Harvey lives in the Middle East and is planning to retire in the UK
fairly shortly. He is over 65. He has a property in London which has
a substantial capital gain on it,along with a portfolio of offshore
funds that has also substantial accrued gains.
He is anxious to consider what might be done before returning to the
UK. What do you advise?
As far as the property is concerned, there are a couple of
alternatives. The first is to crystallise the gain by selling the
property before his return to the UK. Having been non-resident for
many years, there should not be a tax charge on any disposal.
In practice, though, it may be more sensible simply to maintain the
property as an investment. He has said he would want to keep some
sort of property for rental income and this has already proved to
have been a very good investment in itself.
The capital gains tax charge would be about £65,000 and it is
unlikely that the whole rigmarole of selling and buying a new place
would really be worthwhile. For one thing, the stamp duty on the
purchase of a new property could be over £20,000 if the new one
were to be more than £500,000 in value.
This property will remain an attractive investment, providing a
decent stream of income until he dies. He has no dependants and his
estate will be passed entirely to charity. This means there will be
neither an inheritance tax nor capital gains tax charge on the
property when he dies.
We have also looked at trusts and property companies but, on balance,
it is worthwhile simply hanging on to the property as there is no
real reason to dispose of it.
As far as the portfolio is concerned, we have considered using an
offshore capital redemption bond – a single-premium policy written in
the Isle of Man. Transferring the assets into the bond constitutes a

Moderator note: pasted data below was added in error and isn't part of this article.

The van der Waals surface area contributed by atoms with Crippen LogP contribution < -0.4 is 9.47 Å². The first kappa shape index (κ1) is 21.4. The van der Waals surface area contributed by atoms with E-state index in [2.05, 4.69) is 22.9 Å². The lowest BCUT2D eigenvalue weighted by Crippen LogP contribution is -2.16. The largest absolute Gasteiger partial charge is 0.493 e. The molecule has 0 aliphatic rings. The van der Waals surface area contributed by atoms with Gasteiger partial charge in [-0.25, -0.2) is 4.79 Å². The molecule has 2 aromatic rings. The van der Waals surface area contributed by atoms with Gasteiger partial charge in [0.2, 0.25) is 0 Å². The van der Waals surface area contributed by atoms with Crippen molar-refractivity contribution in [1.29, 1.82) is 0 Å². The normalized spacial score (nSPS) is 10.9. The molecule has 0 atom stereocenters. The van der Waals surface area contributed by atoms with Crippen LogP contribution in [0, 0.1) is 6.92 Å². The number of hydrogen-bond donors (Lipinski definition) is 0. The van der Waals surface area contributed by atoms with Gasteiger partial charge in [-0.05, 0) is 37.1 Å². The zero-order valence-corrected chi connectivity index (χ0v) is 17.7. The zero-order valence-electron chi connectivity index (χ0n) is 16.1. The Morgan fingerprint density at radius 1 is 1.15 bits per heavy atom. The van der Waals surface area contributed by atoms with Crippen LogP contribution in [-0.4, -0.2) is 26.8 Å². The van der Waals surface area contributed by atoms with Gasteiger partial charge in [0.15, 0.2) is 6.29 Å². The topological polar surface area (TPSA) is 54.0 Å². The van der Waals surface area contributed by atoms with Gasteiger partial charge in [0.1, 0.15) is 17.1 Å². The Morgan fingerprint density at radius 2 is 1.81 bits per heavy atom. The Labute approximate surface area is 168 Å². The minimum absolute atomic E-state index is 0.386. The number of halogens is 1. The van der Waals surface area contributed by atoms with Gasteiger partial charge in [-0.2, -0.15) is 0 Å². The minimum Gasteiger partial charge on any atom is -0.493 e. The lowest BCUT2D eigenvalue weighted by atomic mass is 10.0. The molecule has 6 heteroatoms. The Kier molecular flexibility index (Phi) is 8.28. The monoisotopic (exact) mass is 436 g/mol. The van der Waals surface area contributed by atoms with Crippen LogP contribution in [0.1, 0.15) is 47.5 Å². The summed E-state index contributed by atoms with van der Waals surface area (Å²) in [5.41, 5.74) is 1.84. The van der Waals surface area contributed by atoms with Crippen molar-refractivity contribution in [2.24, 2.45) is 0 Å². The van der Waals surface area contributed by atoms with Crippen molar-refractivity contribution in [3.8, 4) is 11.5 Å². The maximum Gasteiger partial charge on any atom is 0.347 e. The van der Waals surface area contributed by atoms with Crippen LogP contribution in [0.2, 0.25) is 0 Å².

disposal and a rebasing for capital gains tax purposes. This will
deal with the existing gains. There will be no capital gains tax on
disposals of assets within the bond and income tax can also be
deferred, depending on the assets.
As this is a capital redemption bond, the policy can be established
on a non-life insurance basis, so there is no need for any lives to
be assured. This would greatly simplify the administration of the
vehicle and means there is no automatic chargeable event on his
death. The policy will remain in force so that it can be passed
intact as an asset, rather than being forced to mature.
Current rules limit the investments but Harvey can continue to have a
portfolio of cash funds, unit trusts, investment trusts and offshore
funds, including hedge funds, within the bond with no immediate
liability to tax.
We could, therefore, use a bond to build a portfolio using cash,
fixed interest, low-risk funds and direct funds to produce a balanced
return of income and capital growth, while minimising the immediate
In principle, he could draw an income of 5 per cent of the initial
value of the bond for 20 years. After that, any withdrawals would be
taxed as chargeable events but even this liability could be
minimised. However, he will probably not need the full 5 per cent
because of the use of other assets held in his own name.
As there is no charge to capital gains tax within the bond, Harvey
will aim to use his annual exemptions through assets held directly
himself, such as zero-dividend preference shares that would again
provide income with no tax charge.
His property and pension income will take him close to the threshold
for higher-rate tax. Using the facility for drawing capital out of
the bond without any immediate liability, coupled with the taking of
profits on the other assets within his annual exemption, it will be
possible to keep him a basic-rate taxpayer.
It is important to remember that the tax liability is only deferred
and, should there be a chargeable event (surrender, death or excess
withdrawal), tax will be chargeable at his highest rate.
Ultimately, however, the aim will be to pass the portfolio to charity
so the final liability can be removed altogether.
The overall aim would be to use capital growth as well as true income
for a balanced long-term return – the use of the bond will facilitate
long-term tax-efficiency for the whole portfolio.